Make sure to read the Getting Started section if you haven’t done so yet.
Writing To Display¶
Line feed characters (
\n) move down one line and carriage returns (
move to the beginning of the current line.
lcd.write_string('Raspberry Pi HD44780') lcd.cursor_pos = (2, 0) lcd.write_string('https://github.com/\n\rdbrgn/RPLCD')
You can also use the convenience functions
write line feed (
\n) or carriage return (
\r) characters to the display.
lcd.write_string('Hello') lcd.crlf() lcd.write_string('world!')
After your script has finished, you may want to close the connection and
optionally clear the screen with the
When using a GPIO based LCD, this will reset the GPIO configuration. Note that doing this without clearing can lead to undesired effects on the LCD, because the GPIO pins are floating (not configured as input or output anymore).
Clearing the Display¶
You can clear the display by using the
clear() method. It
will overwrite the data with blank characters and reset the cursor position.
Alternatively, if you want to hide all characters but keep the data in the LCD
memory, set the
display_enabled property to
RPLCD supports the two most commonly used character maps for HD44780 style displays: A00 and A02. You can find them on pages 17 and 18 of the datasheet.
Additionally it supports the character map 0B of the ST7066 controller chip.
The default character map is
A02. If you find that some of the characters
you are writing to the display turn out wrong, then try using the
lcd = CharLCD(..., charmap='A00')
As a rule of thumb, if your display can show Japanese characters, it uses
ST0B. To show the entire character map on your LCD, you
can use the
show_charmap target of the
Should you run into the situation that your character map does not seem to match
A00 or the
A02 tables, please open an issue on Github.
The same thing counts if you have a character that should be supported by your character map, but which doesn’t get written correctly to the display. Let me know by opening an issue!
In case you need a character that is not included in the default device character map, there is a possibility to create custom characters and write them into the HD44780 CGRAM. For more information, see the Creating Custom Characters section.
Creating Custom Characters¶
The HD44780 supports up to 8 user created characters. A character is defined by a 8x5 bitmap. The bitmap should be a tuple of 8 numbers, each representing a 5 pixel row. Each character is written to a specific location in CGRAM (numbers 0-7).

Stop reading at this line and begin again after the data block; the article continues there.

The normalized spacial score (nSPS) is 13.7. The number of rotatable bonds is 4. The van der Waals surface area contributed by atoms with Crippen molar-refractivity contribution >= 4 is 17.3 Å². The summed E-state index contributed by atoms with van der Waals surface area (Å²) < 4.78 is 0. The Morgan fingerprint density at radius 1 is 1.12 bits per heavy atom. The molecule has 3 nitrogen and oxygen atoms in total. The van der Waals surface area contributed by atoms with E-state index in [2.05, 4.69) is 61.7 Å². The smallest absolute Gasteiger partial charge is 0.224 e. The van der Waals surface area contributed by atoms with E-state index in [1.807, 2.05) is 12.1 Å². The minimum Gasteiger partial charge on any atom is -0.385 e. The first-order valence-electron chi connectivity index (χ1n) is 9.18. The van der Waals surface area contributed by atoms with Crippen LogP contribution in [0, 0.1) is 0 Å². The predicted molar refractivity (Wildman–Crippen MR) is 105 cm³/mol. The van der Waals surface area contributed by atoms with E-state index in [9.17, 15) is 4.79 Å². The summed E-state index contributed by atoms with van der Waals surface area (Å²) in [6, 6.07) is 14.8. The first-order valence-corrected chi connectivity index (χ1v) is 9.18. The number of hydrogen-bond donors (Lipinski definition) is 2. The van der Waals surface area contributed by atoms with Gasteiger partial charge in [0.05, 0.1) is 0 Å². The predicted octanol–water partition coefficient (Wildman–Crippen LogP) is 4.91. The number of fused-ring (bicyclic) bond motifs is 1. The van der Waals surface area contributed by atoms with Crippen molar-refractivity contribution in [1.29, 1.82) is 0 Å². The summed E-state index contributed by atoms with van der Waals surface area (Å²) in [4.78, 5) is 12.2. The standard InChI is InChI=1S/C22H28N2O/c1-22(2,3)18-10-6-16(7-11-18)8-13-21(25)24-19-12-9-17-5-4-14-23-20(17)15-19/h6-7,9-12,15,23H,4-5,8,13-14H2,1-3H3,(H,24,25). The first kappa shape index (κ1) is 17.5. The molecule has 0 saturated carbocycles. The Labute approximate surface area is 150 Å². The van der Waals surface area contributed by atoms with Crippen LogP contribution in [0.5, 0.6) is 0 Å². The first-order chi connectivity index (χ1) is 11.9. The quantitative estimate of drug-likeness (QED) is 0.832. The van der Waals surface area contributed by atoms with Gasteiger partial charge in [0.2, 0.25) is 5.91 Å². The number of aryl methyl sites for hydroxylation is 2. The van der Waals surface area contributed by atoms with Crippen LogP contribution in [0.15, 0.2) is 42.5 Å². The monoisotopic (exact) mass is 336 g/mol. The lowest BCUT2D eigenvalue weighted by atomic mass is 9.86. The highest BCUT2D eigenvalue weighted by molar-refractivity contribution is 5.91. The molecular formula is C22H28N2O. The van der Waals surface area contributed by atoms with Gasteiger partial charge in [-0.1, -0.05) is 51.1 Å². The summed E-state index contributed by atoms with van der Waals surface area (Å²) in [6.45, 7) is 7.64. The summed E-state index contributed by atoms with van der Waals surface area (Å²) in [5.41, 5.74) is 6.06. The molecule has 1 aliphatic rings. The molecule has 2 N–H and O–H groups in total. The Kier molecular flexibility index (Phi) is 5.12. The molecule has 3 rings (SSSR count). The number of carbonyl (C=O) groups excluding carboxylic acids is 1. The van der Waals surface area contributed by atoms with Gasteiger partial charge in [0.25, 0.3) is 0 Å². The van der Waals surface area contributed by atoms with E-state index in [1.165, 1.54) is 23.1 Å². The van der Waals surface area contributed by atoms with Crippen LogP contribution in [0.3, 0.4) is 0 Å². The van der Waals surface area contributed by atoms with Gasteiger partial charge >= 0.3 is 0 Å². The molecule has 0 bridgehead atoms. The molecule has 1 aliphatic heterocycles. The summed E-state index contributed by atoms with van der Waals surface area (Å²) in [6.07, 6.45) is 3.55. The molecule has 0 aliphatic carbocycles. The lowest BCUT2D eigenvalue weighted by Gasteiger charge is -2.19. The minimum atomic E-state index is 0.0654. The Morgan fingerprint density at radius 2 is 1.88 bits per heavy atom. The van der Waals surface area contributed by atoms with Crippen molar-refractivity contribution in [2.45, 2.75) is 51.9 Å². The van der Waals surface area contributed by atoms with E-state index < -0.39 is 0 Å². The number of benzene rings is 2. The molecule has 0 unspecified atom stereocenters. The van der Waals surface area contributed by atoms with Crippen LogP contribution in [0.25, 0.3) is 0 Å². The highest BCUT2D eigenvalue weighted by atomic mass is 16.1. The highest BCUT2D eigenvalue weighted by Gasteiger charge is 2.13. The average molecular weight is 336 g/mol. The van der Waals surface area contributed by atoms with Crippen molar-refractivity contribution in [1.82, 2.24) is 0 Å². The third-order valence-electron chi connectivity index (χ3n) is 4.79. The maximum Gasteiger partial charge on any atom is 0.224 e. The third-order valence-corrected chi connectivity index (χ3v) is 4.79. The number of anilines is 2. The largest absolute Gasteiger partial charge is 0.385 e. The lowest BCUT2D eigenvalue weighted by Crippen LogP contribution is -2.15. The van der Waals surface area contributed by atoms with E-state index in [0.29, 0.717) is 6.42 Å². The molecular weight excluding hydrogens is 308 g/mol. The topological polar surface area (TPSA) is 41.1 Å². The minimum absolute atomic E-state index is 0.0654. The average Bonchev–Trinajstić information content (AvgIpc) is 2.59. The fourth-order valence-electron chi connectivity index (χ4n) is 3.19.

>>> lcd = CharLCD(...) >>> smiley = ( ... 0b00000, ... 0b01010, ... 0b01010, ... 0b00000, ... 0b10001, ... 0b10001, ... 0b01110, ... 0b00000, ... ) >>> lcd.create_char(0, smiley)
To actually show a stored character on the display, you can use hex escape codes with the location number you specified previously. For example, to write the character at location 3:
The escape code can also be embedded in a longer string:
>>> lcd.write_string('Hello there \x03')
The following tool can help you to create your custom characters: https://omerk.github.io/lcdchargen/
Changing the Cursor Appearance¶
The cursor appearance can be changed by setting the
cursor_mode property to one of the following three
hide– No cursor will be displayed
line– The cursor will be indicated with an underline
blink– The cursor will be indicated with a blinking square
If you’re using an LCD connected through the I²C bus, you can directly turn on
the backlight using the boolean
By setting the
pin_backlight parameter in the
constructor, you can control a backlight circuit.
First of all, you need to build an external circuit to control the backlight,
most LCD modules don’t support it directly. You could do this for example by
using a transistor and a pull-up resistor. Then connect the transistor to a GPIO
pin and configure that pin using the
pin_backlight parameter in the
constructor. If you use an active high circuit instead of active low, you can
change that behavior by setting the
backlight_mode to either
active_low. Now you can toggle the
backlight_enabled property to turn the backlight on
When using the
pigpio library, it is also possible to control the backlight
The API is compatible to the backlight control of I²C and GPIO explained above,
backlight_enabled property (and parameter)
now also accepts a value between
1 as a backlight level (
False turns the backlight off,
True turns it on). The perceived
brightness of the backlight should roughly correspond to the given value.
The PWM dimming of the backlight has to be enabled explicitly by setting the
backlight_pwm parameter to
True during initialization of
CharLCD. If this parameter is
False (the default
value), the interface only switches the backlight on and off. If this parameter
is a number, dimming of the backlight is enabled and the value is interpreted
as the PWM frequency in Hertz.
This is currently only possible with the pigpio backend.
The API is similar to that controlling the backlight. The
specifies the pin connected to the LCDs contrast input. The
active_low and the
contrast_pwm sets the PWM
If you don’t set the
pin_contrast parameter, the contrast control stays
Automatic Line Breaks¶
By default, RPLCD tries to automatically insert line breaks where appropriate to achieve (hopefully) intuitive line wrapping.
Part of these rules is that manual linebreaks (either
immediately follow an automatically issued line break are ignored.
If you want more control over line breaks, you can disable the automatic system
by setting the
auto_linebreaks parameter of the
CharLCD constructor to
lcd = CharLCD(..., auto_linebreaks=False)
I wrote a blogpost on how to implement scrolling text: https://blog.dbrgn.ch/2014/4/20/scrolling-text-with-rplcd/
To see the result, go to https://www.youtube.com/watch?v=49RkQeiVTGU.